INTERVIEW: Mogwai On New Soundtrack

Accompaniment for spooky French telly programme

Mogwai are to contribute music to a new French TV series called Les Revenants, the first episode of which is being transmitted tonight, Monday November 26th. For those of you not in France, versions of the music recorded by the five Scotsmen will be released on an EP on January 28th 2013, followed by a full album on February 25th. Mogwai are of course no strangers to the art of putting together film and music, having already composed a soundtrack to Zidane: A 21st Century Portrait. This time, though, the turbulence on the other side of the Channel isn’t at a football match, but something more unusual and creepy – Stuart Braithwaite explained it as "horrible, but not really horror." You can watch the trailer below. Meanwhile, we spoke to John Cummings about Mogwai’s involvement in the series.

So John, what is it with Mogwai and the French moving image?

John Cummings: It was the French people who got in touch with us, so there’s no particular draw on our side to them. I don’t know if it’s been a particularly mainstream perception that the French have that we’re good at soundtracks or anything, it’s coincidental.

Can you tell us a little about Les Revenants?

JC: It’s a Twin Peaks, Twilight, zombie kind of thing. The police are involved, but it’s not a crime thing.

Did the filmmakers want anything in particular from Mogwai?

JC: They wanted us to start writing it before they started filming it. They described it as inspiring them, they wanted some kind of musical mood in place before they started, so we were working a bit dry at first, coming up with anything that sounded a wee bit zombie-like. We didn’t know what the overall tone was going to be like – we’d seen the first couple of scripts in English, but the rest of them weren’t translated and we hadn’t seen any footage, so it was a bit stab in the dark, but they seem to have a decent view of the things they wanted, so from the things we sent they were choosing different ones.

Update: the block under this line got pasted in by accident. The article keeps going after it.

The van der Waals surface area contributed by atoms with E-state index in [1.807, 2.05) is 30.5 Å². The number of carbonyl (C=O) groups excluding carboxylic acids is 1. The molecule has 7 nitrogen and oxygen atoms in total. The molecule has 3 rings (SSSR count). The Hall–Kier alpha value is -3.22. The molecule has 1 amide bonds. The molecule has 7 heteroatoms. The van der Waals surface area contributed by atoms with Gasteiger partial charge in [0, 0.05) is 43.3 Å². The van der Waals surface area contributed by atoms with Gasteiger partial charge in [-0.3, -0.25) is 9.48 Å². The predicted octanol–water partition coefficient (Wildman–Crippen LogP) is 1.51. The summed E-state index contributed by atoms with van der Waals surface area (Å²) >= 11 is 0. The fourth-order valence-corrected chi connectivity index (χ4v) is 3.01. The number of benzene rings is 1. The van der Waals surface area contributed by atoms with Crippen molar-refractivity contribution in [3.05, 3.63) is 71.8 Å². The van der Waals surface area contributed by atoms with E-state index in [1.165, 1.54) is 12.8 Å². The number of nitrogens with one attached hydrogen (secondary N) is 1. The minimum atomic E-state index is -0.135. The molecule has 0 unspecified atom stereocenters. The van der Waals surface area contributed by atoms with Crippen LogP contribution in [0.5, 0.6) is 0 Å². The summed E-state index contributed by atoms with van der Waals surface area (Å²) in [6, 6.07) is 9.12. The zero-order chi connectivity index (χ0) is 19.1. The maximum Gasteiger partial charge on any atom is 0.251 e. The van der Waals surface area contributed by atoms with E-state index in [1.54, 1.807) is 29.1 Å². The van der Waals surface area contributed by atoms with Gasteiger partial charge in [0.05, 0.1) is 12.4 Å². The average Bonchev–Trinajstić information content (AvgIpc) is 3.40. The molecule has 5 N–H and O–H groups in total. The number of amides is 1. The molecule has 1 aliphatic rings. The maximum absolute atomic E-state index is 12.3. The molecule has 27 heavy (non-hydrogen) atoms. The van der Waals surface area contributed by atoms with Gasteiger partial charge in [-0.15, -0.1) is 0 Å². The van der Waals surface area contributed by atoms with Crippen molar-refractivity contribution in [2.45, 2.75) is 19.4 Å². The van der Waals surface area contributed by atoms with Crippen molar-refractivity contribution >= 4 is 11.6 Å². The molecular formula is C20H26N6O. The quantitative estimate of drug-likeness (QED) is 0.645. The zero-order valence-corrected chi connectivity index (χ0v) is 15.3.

It would have been more traditional to start writing stuff before we’d seen the footage, but it wouldn’t have given us a lot of time to write and for them to come back. It was all a demoing stage until quite a late point. We did two recording sessions, one for the first four episodes and one for the second.

When you were thinking ‘now what does a French film that’s a bit Twin Peaks and has zombies sound like, what sort of tone were you coming up with?

JC: It’s all pretty… sedate’s not the right word. Calmly unsettling. There were hints that there was going to be some kind of action in it, killings and whatnot, and we were a wee bit worried that they were wanting big rock music things, like we’ve done before and we enjoy doing on albums, but sometimes you see a film with a chase sequence and it’s got big rock music on it it’s just ridiculous. So there was a wee bit of that, trying to tone down the impact drama of the music in order for it to support strange goings on… we tried to keep the rock to a minimum.

What were you inspired by?

JC: We tried to avoid it being to much like Psycho, or too John Carpentery, which were easy, obvious avenues to go down. We were aware of trying to keep it not as a typical soundtrack, more just music that doesn’t necessarily do anything that has a bit of a presence.

How will the soundtrack album sound? Will they be different versions of the tracks?

JC: With a lot of soundtrack albums you put them on and tracks last a minute then stop in the middle, which seems weird though I still enjoy them. We’ve recorded Mogwai songs, proper album-type tracks out of what would other otherwise have been 30 second pieces.

What other work do Mogwai have planned?

There is another soundtrack that we’re going to be recording at the start of next year sometime. That’s for the photographer [Antony Crook] who took the cover shots for our last album. He’s making a film about his friend taking a boat down the Hudson.

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